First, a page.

JVC DLA-X55R Projector Review
The JVC DLA-X55 R projector is one fine home theater projector. I’m talking image on your screen. Features vary, prices of projectors are all over the place, but when you get up here into the $5000 price range, most of us are really looking for at least one thing the same – a really great picture. We can quibble about which competitors are better, and why, but as you will see, the JVC X55R is certainly a serious player, with impressive picture quality.
All of the JVC DLA-X55R screen image photos below are from either Blu-ray or HDTV source material. Screen images were taken projecting onto a Stewart Studiotek 130 screen. Comparison images (two projectors, side by side), were taken when projecting to a Carada Brilliant White screen (1.4 gain), which is basically similar to the Studiotek).
Basically all the projectors we review, including this DLA-X55R, will look a lot better projecting on to your screen than they do in our photos. Although the images can reveal some things and support some points I make, they are mostly for “entertainment” for the following reasons:
Editor’s Note: These JVC DLA-X55R projector screen images come to you, via a Canon 60D dSLR camera, Photoshop software where we crop and save for web, (using massive image compression which does affect color), browsers, your computer’s graphic card, and even your monitor, all with their own color and contrast inaccuracies. There are color shifts, saturation differences, etc. Take them all, “with a grain (no, make that a kilo) of salt”.
There is a slight yellowish caste to the images. Part of this is, no doubt, the result of all the processes above, but note that the X55R, post calibration does seem to still have a touch too strong yellows in most skin tones.
DLA-X55R "Out of the Box" Picture Quality
Pretty impressive but not so good that calibrating it doesn’t noticeably improve it. Oh your friends will think it’s stunning “right out of the box” but you’ll know it can be better. Right below is a good example of “out of the box”. Both projectors were in one of their “best” modes, with default settings. The X55R projector is on the right, the Epson Pro Cinema 6020 on the left. Epson is slightly brighter on bright scenes:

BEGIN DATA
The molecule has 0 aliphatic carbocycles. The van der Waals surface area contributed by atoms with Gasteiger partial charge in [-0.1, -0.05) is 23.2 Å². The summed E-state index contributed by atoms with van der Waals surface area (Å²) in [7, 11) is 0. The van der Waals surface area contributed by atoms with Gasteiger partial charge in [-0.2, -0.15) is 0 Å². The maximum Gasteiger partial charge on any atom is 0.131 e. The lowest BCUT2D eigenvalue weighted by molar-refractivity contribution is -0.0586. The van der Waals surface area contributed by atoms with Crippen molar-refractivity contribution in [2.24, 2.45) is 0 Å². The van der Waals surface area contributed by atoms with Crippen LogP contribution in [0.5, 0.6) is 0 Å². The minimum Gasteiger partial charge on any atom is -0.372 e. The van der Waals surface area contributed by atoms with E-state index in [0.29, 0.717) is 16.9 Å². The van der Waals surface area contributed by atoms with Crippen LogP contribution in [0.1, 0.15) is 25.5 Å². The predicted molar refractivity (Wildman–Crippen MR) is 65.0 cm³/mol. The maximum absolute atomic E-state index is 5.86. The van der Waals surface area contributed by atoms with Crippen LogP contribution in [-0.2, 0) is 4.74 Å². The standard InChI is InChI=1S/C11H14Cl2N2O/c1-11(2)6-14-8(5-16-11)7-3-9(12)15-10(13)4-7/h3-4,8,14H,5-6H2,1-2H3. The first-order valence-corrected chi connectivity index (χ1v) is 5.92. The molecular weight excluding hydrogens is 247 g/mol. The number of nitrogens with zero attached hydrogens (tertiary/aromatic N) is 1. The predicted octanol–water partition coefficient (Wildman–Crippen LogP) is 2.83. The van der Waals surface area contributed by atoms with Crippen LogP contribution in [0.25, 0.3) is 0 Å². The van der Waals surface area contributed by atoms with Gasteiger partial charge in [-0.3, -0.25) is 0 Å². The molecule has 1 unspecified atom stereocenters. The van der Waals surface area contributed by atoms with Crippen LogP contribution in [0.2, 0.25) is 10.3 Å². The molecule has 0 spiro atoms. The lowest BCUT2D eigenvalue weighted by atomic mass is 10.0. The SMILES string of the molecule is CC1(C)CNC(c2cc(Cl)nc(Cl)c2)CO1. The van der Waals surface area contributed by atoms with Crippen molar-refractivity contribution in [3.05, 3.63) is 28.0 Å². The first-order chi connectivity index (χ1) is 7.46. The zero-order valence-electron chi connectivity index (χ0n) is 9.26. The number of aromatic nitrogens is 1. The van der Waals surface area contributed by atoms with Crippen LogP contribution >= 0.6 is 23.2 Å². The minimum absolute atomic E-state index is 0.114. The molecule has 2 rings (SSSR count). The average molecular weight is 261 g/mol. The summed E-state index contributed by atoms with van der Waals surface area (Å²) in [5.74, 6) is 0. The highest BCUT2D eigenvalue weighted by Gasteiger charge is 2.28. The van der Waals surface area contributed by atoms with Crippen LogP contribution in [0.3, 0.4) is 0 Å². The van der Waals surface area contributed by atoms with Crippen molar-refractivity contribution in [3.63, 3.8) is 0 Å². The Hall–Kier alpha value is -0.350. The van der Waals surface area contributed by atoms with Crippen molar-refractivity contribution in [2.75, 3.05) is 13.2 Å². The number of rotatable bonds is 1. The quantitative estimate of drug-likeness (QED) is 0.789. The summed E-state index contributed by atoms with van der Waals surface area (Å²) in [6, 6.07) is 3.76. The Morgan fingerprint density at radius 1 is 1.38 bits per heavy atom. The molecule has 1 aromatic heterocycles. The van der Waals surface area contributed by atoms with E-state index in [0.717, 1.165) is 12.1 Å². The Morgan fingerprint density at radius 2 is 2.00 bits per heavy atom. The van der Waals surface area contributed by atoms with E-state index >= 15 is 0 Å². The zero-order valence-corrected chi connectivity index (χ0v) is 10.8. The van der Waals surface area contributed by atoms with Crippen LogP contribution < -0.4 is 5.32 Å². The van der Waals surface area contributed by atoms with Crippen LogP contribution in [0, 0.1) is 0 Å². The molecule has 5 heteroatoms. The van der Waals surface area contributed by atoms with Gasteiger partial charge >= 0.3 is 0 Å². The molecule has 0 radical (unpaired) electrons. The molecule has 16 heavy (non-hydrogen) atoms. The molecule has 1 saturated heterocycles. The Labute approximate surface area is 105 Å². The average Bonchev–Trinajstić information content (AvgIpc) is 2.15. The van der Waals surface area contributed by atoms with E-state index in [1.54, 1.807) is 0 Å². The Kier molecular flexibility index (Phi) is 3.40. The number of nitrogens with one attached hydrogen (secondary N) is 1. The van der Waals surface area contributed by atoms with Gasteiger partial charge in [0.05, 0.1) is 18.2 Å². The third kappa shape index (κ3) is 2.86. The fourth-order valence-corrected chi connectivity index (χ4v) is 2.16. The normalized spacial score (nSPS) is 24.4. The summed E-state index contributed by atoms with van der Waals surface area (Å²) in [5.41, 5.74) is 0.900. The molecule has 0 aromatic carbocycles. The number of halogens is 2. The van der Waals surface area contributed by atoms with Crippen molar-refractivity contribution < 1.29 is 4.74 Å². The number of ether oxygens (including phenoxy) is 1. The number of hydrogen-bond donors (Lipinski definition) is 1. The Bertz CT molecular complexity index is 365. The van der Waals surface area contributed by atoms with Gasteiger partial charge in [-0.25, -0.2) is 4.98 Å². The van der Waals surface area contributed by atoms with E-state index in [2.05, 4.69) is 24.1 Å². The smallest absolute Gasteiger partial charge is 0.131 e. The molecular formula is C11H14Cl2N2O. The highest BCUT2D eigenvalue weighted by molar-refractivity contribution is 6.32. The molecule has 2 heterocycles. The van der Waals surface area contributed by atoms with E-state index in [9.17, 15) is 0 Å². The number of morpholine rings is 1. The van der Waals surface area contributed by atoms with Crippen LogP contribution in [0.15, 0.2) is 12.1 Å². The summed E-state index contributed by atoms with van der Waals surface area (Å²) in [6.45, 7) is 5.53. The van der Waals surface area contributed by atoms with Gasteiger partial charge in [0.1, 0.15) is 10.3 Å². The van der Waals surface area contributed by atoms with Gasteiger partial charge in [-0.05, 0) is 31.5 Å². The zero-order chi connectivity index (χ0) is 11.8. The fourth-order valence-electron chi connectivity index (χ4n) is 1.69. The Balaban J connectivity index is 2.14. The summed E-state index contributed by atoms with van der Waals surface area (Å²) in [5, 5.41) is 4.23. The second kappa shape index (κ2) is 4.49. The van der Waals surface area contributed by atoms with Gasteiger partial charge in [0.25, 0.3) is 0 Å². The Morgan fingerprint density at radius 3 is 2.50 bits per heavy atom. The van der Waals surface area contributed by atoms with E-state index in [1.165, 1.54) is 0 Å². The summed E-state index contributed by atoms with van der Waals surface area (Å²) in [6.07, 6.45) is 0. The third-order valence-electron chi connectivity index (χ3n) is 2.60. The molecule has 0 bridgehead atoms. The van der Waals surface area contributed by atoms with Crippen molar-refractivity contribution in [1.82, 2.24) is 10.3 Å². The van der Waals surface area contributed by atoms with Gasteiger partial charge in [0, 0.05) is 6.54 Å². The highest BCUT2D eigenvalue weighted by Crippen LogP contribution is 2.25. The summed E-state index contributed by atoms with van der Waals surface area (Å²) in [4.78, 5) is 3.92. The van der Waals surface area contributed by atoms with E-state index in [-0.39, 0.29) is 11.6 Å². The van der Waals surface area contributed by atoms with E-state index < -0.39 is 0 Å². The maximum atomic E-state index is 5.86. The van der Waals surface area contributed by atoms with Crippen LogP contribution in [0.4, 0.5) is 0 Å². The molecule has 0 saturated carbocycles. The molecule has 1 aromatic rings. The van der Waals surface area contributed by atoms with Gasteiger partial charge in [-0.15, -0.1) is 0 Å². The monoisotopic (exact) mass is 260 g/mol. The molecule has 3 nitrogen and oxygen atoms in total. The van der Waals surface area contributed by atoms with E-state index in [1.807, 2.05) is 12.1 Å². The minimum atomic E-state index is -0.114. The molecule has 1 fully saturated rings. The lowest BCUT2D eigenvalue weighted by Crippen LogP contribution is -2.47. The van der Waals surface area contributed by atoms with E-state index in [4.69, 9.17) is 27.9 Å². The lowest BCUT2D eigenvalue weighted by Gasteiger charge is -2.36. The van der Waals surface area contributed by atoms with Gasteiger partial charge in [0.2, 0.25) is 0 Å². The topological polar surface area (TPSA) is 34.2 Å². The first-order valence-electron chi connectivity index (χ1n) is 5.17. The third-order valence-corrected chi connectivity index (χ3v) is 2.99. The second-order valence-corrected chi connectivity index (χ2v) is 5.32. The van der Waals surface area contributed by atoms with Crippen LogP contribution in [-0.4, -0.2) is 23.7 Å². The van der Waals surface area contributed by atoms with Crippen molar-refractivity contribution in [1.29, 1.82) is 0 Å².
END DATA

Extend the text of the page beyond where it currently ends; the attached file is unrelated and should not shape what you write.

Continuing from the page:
Looking at the small image above, the Epson has a reddish caste, the JVC on the right a yellow green one. Neither looks quite right. Of course if you click and look at the larger image, try covering up one for 20-30 seconds, and the other will start looking just great. It’s the comparison that makes it easy to spot small differences. Remember, this was shot before either was calibrated. Either projector will simply look better – closer to ideal, just by plugging in our calibration settings.
Check out our recommended settings for items like Brightness, Color, Grayscale, etc. on theCalibration page of this review.
DLA-X55 Projector - Flesh Tones
Close to excellent but not quite there. After calibration the color accuracy of skin tones is improved, but despite Mike’s calibration (including the Color Management System for individual colors) still managed to leave a slight hint of too much yellow or yellow/green.
Not that anyone but us “hard core” will care about that slight a shift.
I should note that for normal movie viewing I found best, most natural viewing when Sharpness was kept to no more than 10, and Detail Enhancement at 15. Most images here were taken with those settings.
Arwen has a bit too much yellow green, however, a slight greenish caste should be there regardless. The image is taken from a forest scene, and you can see that shift due to the "environment" (especially the forehead) with most projectors, but the JVC still has a touch too much, compared to the original.
This HDTV image was taken with the X70 in Stage mode, the projector's brightest, rather than the User 1 "best" mode used for all the movie shots.
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